Embryonic Stem Cells Made Easy?
A technique for creating stem cells may be less labor intensive—and less controversial
Context: If you have high blood pressure, you’re more likely to be obese and to have high cholesterol and a host of other unhealthy conditions. Recent evidence suggests that obesity keeps the body’s cells from responding properly to blood sugar, leading to diabetes. However, why these conditions are associated with high blood pressure is still poorly understood. A team of researchers from Yale University and the State University of New York Upstate Medical University sought an answer in genetics and found one in mitochondria. Most cells contain hundreds of mitochondria, rod-shaped structures that originated billions of years ago when a cell engulfed a bacterium but did not destroy it. Now, the bacterium’s descendants help the body’s cells convert food into energy.
Methods and Results: Frederick Wilson of Yale and his colleagues studied a family with a high incidence of conditions associated with hypertension and tracked inheritance in 142 blood relatives over four generations. After adjusting for differences in age, weight, and medication use, the researchers found a clear pattern of inheritance. All the conditions descended through the maternal line, indicating that the culprit gene was mitochondrial. (A person’s mitochondria derive from those originally present in the ovum and have their own, bacterialike DNA.) A full sequence of affected family members’ mitochondrial genome revealed 14 differences from standard sequences. Thirteen had been previously reported to have no impact. The 14th was new and was mapped to a gene for a transfer RNA, a molecule essential to building proteins. In fact, the gene is constant across animals, fungi, plants, and even bacteria.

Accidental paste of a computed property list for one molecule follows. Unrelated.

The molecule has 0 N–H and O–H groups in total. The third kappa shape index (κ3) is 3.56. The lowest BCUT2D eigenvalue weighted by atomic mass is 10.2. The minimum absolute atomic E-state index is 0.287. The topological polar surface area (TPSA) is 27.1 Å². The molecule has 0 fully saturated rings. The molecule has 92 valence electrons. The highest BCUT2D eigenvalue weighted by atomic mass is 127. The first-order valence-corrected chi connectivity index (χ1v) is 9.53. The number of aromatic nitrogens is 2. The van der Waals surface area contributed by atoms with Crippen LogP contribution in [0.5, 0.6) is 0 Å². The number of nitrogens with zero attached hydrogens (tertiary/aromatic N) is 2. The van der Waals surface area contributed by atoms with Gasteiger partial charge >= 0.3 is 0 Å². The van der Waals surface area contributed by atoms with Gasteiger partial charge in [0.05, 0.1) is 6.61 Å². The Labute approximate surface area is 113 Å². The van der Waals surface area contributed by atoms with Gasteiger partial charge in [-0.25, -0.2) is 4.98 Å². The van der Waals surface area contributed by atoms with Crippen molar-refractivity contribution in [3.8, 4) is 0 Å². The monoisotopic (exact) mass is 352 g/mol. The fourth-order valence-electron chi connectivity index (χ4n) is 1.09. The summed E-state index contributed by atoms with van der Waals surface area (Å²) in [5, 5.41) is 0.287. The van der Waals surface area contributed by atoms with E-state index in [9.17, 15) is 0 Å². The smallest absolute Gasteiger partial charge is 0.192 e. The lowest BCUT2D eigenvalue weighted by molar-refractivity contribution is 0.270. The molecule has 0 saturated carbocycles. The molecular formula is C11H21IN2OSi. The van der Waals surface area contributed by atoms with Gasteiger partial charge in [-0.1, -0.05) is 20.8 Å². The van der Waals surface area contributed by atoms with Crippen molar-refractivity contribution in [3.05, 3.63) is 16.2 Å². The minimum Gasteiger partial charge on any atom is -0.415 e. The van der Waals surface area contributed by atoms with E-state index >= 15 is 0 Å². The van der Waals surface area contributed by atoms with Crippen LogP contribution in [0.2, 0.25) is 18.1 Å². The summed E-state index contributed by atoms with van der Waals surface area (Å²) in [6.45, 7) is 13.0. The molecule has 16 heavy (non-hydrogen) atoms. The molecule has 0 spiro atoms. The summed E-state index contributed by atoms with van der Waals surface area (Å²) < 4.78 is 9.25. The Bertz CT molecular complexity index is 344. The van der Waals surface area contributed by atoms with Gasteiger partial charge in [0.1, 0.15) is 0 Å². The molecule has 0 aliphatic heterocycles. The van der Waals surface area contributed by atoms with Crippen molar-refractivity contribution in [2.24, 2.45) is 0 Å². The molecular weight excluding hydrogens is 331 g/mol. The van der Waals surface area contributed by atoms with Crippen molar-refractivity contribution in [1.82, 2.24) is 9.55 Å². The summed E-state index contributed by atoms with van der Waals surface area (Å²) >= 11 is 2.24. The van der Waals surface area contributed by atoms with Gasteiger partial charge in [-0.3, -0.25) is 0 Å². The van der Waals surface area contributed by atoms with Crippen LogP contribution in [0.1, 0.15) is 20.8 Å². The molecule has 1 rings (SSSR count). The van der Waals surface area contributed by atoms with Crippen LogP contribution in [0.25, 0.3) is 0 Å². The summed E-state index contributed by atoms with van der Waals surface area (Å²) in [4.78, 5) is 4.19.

Why it Matters: Against a noisy backdrop of studies showing how heart disease, depression, and other complex diseases can be attributed to small effects from many genes, Wilson and his colleagues’ research shows that a single gene can be tied to many disease-associated conditions. More importantly, the research pins responsibility for several diseases on mitochondria, whose function declines with age. Those seeking the fountain of youth, or just hoping to stave off the ravages of old age, may benefit from further studies of these vestiges of ancient bacteria.
Source: Wilson, F. H. et al. 2004. A cluster of metabolic defects caused by mutation in a mitochondrial tRNA. Science 306: 1190-1194.